Taking into account the constants of both the self-proliferation rates and the death rates, the logarithmic gain _{ik} can be obtained

Under the steady state, the average lifetime τ_{i} is determined by the total rate of elimination, _{xx}, _{yy}, and _{zz} here, and then we have

We can see that, accompanied by signal transduction in the network, the noise is also transmitted along these pathways. The upstream X has contributions to the total noise in Y and Z via one-step (branch road) and two-step (main road) propagation, respectively (see Figure _{two−steps propagation noise from X} on the right describes the two-step propagation noise from X to Z.

Based on the theoretical formulas of variances and normalized variations obtained above, we can make a further analysis about how noise is transmitted in the coherent feed-forward loop. Some interesting results are observed.

In order to illustrate noise characteristic of different nodes in these small gene networks, as observed in Equations (18)and(35), we investigate the normalized variations of each element in a variety of situations, which can present a global feature.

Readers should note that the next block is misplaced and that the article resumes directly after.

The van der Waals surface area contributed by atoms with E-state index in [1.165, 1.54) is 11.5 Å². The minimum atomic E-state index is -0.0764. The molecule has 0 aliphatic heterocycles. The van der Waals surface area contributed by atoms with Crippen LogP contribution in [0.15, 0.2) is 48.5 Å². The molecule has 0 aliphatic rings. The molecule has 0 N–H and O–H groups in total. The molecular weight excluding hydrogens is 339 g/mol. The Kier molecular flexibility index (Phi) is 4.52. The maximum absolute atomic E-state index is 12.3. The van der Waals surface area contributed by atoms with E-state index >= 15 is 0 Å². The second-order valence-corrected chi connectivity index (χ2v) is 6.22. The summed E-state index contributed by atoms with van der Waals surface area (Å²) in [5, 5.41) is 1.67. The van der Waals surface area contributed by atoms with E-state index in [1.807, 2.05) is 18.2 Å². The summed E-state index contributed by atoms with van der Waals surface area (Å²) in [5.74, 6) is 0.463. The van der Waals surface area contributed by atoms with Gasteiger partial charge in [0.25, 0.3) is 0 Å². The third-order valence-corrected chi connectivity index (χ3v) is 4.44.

When the concentration of X is constant and regarded as a control parameter, the normalized variations _{yy} and _{zz} under different conditions are given in Figures

When we treat the production rate α_{x} as a control parameter, both X and Y have contributions to the total noise of Z. The noise curves of X are calculated and supplied in Figures _{x} is less than certain threshold for all cases. When α_{x} increases to a certain value, the concentration of X increases, hence the intrinsic noise of X is reduced. It is illustrated that, in the region below a certain critical point, the total noise level of downstream component is the smallest compared with other upstream components. Basically, if the stochastic birth-death process of X is involved, the noise levels are enhanced, but the critical points are only modified slightly.